However, eliminating waste goes beyond autoscalers. A straightforward way to cut costs is by adding policies that shut down environments and non-critical workloads when you don’t need them, like developer and test environments during off-hours and weekends. Kantner shared an example that this isn’t a huge cost-cutter at the individual level, but at $50 a dev environment, that adds up.
“FinOps is getting out of the bubble and seeing the big picture because when you’re working for an organization, you’re not the only account, you’re not the only project, you’re not the only developer,” Latz says it’s about the cumulative waste.
The first step, she said, is acknowledging that FinOps is a necessity, and understanding that it’s about enabling data-driven decisions.
The next step, once you’ve established the cost transparency and control of individuals and teams is to identify shared costs and just keep improving via automation.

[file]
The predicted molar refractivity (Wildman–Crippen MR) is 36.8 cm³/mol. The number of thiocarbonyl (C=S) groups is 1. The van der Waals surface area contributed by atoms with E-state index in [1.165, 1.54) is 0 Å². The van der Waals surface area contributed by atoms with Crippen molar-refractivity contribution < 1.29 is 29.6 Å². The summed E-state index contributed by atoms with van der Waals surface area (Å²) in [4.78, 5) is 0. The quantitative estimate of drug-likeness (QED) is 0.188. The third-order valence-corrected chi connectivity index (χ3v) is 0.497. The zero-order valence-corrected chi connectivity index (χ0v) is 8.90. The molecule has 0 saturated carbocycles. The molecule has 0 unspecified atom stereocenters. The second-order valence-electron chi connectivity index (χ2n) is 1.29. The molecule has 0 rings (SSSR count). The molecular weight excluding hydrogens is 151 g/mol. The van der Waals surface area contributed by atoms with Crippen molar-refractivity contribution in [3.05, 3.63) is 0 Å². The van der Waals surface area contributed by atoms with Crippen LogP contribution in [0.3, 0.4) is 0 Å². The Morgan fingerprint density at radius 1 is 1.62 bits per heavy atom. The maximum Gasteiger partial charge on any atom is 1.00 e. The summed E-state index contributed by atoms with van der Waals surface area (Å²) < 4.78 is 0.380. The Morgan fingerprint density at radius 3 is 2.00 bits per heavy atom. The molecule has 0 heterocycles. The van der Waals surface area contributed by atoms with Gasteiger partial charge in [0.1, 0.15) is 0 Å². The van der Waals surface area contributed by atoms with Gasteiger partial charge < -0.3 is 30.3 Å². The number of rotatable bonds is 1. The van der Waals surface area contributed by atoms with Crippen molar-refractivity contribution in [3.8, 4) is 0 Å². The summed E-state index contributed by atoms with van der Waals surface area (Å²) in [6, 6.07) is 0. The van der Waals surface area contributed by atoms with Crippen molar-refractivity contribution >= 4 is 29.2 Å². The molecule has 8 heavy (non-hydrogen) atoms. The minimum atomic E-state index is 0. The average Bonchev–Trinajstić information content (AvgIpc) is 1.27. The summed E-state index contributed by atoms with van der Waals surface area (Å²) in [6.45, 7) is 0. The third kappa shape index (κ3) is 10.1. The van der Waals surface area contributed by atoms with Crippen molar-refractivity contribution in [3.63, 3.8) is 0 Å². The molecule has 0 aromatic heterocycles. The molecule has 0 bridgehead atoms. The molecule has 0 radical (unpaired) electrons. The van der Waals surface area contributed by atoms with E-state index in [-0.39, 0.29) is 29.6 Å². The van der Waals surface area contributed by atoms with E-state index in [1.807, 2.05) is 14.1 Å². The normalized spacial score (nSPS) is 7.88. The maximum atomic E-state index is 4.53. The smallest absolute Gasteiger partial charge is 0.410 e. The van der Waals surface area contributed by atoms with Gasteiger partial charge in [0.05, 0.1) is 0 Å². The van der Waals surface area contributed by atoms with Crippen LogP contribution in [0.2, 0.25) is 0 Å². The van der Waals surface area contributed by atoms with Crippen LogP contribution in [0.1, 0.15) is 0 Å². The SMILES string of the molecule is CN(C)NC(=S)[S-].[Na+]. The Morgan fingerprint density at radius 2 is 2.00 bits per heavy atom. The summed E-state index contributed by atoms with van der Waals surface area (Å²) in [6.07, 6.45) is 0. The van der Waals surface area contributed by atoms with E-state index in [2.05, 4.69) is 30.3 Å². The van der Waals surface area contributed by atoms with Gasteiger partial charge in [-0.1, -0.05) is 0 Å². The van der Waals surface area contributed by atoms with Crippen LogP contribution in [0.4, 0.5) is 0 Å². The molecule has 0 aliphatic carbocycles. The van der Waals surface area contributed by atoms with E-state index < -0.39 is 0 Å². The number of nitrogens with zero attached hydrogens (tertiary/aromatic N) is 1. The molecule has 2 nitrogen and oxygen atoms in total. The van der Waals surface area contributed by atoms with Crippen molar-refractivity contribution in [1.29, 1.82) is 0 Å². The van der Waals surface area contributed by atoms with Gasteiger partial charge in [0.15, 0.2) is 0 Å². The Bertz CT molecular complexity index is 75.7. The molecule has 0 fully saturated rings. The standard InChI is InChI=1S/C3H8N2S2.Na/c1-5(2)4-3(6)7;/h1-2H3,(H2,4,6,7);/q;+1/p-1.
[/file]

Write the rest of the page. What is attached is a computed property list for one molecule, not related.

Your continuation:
The Liquid Reply team said that there still is no standardization yet, but that FinOps starts by bringing people together, making allies and coming up with a FinOps strategy.
The Rapid Growth of FinOps
FinOps is a rapidly growing discipline in tech organizations of all sizes. When The New Stack spoke to Steve Trask, Vice President of marketing at the FinOps Foundation, on the KubeCon floor, he said membership is growing fast, with over 5,600 members and more than 2,000 certified practitioners, including Atlassian, Spotify, Google, VMware, and Target.
The FinOps Foundation looks to create standards like the labeling practices. At its core, the foundational is about “coming together as a community to develop the best practices around FinOps because everyone is striving to do better and get more value out of the cloud spend.” He continued to explain that their job is to help make the interactions and connections needed, via community, training and best practices.
Of course, cutting cost doesn’t just save money. It’s proven that cutting your cloud budget also cuts carbon dioxide emissions. However, Kantner warned, not all of FinOps is GreenOps because of the pricing discounts you get even without rightsizing. But rightsizing and autoscaling will always be greener too.